What does it mean to have a constitution? Scholars and students associated with Walter Murphy at Princeton University have long asked this question in their exploration of constitutional politics and judicial behavior. These scholars, concerned with the making, maintenance, and deliberate change of the Constitution, have made unique and significant contributions to our understanding of American constitutional law by going against the norm of court-centered and litigation-minded research. Beginning in the late 1970s, this new wave of academics explored questions ranging from the nature of creating the U.S. Constitution to the philosophy behind amending it.
In this collection, Sotirios A. Barber and Robert P. George bring together fourteen essays by members of this Princeton group--some of the most distinguished scholars in the field. These works consider the meaning of having a constitution, the implications of particular choices in the design of constitutions, and the meaning of judicial supremacy in the interpretation of the Constitution. The overarching ambition of this collection is to awaken a constitutionalist consciousness in its readers--to view themselves as potential makers and changers of constitutions, as opposed to mere subjects of existing arrangements.
In addition to the editors, the contributors are Walter F. Murphy, John E. Finn, Christopher L. Eisgruber, James E. Fleming, Jeffrey K. Tulis, Suzette Hemberger, Stephen Macedo, Sanford Levinson, H. N. Hirsch, Wayne D. Moore, Keith E. Whittington, and Mark E. Brandon.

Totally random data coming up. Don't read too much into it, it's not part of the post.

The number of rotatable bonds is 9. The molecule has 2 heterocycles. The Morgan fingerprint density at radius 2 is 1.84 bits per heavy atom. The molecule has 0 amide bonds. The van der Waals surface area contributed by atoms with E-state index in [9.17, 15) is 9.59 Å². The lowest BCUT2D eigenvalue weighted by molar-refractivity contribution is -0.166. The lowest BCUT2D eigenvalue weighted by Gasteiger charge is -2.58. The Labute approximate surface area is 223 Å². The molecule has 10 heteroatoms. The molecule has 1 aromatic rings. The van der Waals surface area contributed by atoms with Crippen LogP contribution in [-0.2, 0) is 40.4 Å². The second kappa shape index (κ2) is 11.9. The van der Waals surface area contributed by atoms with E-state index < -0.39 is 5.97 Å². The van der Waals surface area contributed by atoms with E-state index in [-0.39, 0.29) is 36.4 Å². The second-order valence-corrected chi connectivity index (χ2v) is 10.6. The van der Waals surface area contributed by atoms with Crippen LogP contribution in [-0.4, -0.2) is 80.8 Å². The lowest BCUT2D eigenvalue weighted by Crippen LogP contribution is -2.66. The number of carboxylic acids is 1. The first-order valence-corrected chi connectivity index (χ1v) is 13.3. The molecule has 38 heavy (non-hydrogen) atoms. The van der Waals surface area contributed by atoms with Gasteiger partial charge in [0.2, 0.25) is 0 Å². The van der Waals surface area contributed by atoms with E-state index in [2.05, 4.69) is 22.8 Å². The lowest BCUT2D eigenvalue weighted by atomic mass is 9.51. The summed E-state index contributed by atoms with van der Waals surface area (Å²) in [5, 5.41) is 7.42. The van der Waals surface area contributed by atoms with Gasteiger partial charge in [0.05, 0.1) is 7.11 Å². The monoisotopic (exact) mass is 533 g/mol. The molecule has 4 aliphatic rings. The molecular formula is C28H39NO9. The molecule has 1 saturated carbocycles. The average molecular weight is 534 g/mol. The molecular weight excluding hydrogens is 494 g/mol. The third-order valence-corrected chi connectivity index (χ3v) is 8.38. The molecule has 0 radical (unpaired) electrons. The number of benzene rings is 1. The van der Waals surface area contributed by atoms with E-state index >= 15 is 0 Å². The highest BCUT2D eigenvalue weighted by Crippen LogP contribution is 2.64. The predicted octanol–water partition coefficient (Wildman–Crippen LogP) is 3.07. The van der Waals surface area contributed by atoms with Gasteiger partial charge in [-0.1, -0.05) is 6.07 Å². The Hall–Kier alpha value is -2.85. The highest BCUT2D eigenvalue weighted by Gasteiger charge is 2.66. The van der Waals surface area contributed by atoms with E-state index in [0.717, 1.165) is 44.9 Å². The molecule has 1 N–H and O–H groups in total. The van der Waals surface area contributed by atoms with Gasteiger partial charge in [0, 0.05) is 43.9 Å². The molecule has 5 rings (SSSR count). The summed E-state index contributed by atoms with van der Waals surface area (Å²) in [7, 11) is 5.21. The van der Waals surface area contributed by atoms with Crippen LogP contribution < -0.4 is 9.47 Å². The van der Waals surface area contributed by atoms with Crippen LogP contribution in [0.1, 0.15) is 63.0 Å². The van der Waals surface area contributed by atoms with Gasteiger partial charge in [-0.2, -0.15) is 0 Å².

"All essays provide interesting insight into the concepts of judicial review and judicial activism. [An] excellent book. I highly recommend it to all."--Ruth Ann Wary, Law and Politics Book Review
"A provocative, enlightening, and creative study of the intricacies and fragilities of constitutionalism in the modern day."--Choice
"Under the leadership of Walter F. Murphy, the Princeton School has redefined the central concerns of public law. Eschewing a reductive focus on 'judicial behavior,' while refusing merely to echo the legal academy, it has concerned itself with a more fundamental, far-reaching, and interesting set of questions--the meaning and worth constitutionalism, its preconditions, and the way of life it fosters. The Princeton School has thus reconnected public law with political theory and returned political science to a mode of discourse shared by citizens."--Stanley C. Brubaker, Colgate University.
Table of Contents
Another Princeton book authored or coauthored by Sotirios A. Barber:
Another Princeton book authored or coauthored by Robert P. George: